Bill Clinton and JFK did it.
I bet Michelle Obama and Matthew McConaughey and Tim Cook do it. (They've been singled out as being especially good at it this year.)
I'm guessing that Trump probably doesn't do it as much as he should.
And, according to The New York Times, more and more people-CEOs and everyday Joe's-are jumping on the bandwagon and hiring a speechwriter. That way, they can ensure they put their best foot forward when making a toast, introducing a business venture, or explaining complicated scenarios.
While getting input and direction for talks and speeches is common in business and politics, it's now more in demand for social situations. People called upon to make wedding toasts, bat or bar mitzvah remarks, congratulations at retirement dinners, and heartfelt tributes at birthday parties, etc., are asking pros to keep them from looking like schmoes.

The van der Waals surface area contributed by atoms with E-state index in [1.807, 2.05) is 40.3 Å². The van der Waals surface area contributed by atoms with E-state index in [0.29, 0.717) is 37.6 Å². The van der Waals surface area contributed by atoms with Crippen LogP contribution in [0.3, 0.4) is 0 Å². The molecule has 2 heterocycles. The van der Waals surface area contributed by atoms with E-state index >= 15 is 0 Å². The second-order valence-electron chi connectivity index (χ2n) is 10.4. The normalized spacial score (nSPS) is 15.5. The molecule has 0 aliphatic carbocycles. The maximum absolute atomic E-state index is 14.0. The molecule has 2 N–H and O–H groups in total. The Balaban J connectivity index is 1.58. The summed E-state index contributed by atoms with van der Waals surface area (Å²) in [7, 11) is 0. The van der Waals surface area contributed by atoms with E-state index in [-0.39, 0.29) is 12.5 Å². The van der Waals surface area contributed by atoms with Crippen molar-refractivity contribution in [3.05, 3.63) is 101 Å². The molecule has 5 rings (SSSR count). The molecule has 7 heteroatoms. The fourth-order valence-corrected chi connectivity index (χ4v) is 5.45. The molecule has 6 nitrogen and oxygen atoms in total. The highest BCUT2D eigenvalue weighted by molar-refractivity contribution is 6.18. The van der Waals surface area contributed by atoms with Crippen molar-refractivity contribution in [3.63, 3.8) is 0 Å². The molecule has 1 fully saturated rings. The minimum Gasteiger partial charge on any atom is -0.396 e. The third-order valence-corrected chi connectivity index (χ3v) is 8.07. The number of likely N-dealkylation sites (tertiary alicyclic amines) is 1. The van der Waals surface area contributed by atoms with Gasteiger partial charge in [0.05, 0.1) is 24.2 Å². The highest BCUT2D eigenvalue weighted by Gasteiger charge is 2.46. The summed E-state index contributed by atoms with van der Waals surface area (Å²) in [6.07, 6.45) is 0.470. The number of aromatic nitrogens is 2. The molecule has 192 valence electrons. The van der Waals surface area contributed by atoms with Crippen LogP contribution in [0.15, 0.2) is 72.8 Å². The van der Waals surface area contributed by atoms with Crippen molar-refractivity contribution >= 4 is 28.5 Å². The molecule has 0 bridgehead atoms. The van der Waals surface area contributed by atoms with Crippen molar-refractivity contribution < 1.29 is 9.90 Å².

That's because more and more, those remarks and tributes and toasts pop up on YouTube. They stay there for anyone to view-and review-for a very long time.
No one wants to look stupid. But also, people are recognizing the special opportunity they have when they are asked to make a speech. It's a moment in time when they can honestly-and eloquently-tell another person how much they love or respect or admire him or her.
Some tips from pros:
- It's a toast, not a roast
Don't bring up silly antics or disturbing stories that may chagrin or rattle the honoree. Let what happened in Vegas stay in Vegas.
- 70 percent humor, 30 percent sincerity
If comedy is your style, have your speechwriter work with you to include humorous stories, jokes, harmless jabs, etc. But aim for heartfelt sentiment as well. Let the person know what they mean to you and that you care.
- Keep it short. Then make it shorter.
None of your listeners will be as enthralled with your speech as you are. Leave the podium quickly, and you'll leave them wanting more.
Don't be shy or embarrassed. Getting help is a good way to make sure what you say is the right thing to the people who matter most.